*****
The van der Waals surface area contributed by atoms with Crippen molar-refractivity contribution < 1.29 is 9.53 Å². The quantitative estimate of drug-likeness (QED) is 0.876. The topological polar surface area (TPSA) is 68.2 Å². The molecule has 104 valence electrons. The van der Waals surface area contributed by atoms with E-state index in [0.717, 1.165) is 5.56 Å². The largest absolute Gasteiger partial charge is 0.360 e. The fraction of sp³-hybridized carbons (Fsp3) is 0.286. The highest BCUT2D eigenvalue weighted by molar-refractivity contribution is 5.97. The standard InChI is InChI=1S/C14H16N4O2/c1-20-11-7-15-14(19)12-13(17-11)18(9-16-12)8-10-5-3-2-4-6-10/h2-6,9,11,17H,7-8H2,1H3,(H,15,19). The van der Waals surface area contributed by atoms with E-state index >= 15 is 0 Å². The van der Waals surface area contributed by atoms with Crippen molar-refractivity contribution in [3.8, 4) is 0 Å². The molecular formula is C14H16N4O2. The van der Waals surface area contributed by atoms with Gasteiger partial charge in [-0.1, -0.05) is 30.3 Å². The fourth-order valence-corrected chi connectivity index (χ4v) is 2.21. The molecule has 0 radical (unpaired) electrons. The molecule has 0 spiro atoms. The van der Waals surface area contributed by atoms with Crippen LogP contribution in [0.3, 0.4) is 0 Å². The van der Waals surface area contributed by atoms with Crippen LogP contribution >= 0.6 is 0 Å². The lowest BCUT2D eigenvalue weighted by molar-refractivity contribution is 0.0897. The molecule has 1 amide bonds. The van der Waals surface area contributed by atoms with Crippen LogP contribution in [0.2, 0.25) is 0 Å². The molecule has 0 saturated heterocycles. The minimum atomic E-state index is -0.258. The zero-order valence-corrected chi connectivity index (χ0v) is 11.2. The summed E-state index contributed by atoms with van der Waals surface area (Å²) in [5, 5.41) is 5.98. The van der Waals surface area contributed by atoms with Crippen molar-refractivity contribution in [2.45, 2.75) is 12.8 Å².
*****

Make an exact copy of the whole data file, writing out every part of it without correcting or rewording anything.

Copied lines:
The van der Waals surface area contributed by atoms with Crippen molar-refractivity contribution < 1.29 is 9.53 Å². The quantitative estimate of drug-likeness (QED) is 0.876. The topological polar surface area (TPSA) is 68.2 Å². The molecule has 104 valence electrons. The van der Waals surface area contributed by atoms with E-state index in [0.717, 1.165) is 5.56 Å². The largest absolute Gasteiger partial charge is 0.360 e. The fraction of sp³-hybridized carbons (Fsp3) is 0.286. The highest BCUT2D eigenvalue weighted by molar-refractivity contribution is 5.97. The standard InChI is InChI=1S/C14H16N4O2/c1-20-11-7-15-14(19)12-13(17-11)18(9-16-12)8-10-5-3-2-4-6-10/h2-6,9,11,17H,7-8H2,1H3,(H,15,19). The van der Waals surface area contributed by atoms with E-state index >= 15 is 0 Å². The van der Waals surface area contributed by atoms with Crippen molar-refractivity contribution in [3.8, 4) is 0 Å². The molecular formula is C14H16N4O2. The van der Waals surface area contributed by atoms with Gasteiger partial charge in [-0.1, -0.05) is 30.3 Å². The fourth-order valence-corrected chi connectivity index (χ4v) is 2.21. The molecule has 0 radical (unpaired) electrons. The molecule has 0 spiro atoms. The van der Waals surface area contributed by atoms with Crippen LogP contribution in [0.3, 0.4) is 0 Å². The van der Waals surface area contributed by atoms with Crippen LogP contribution >= 0.6 is 0 Å². The lowest BCUT2D eigenvalue weighted by molar-refractivity contribution is 0.0897. The molecule has 1 amide bonds. The van der Waals surface area contributed by atoms with Crippen LogP contribution in [0.2, 0.25) is 0 Å². The molecule has 0 saturated heterocycles. The minimum atomic E-state index is -0.258. The zero-order valence-corrected chi connectivity index (χ0v) is 11.2. The summed E-state index contributed by atoms with van der Waals surface area (Å²) in [5, 5.41) is 5.98. The van der Waals surface area contributed by atoms with Crippen molar-refractivity contribution in [2.45, 2.75) is 12.8 Å².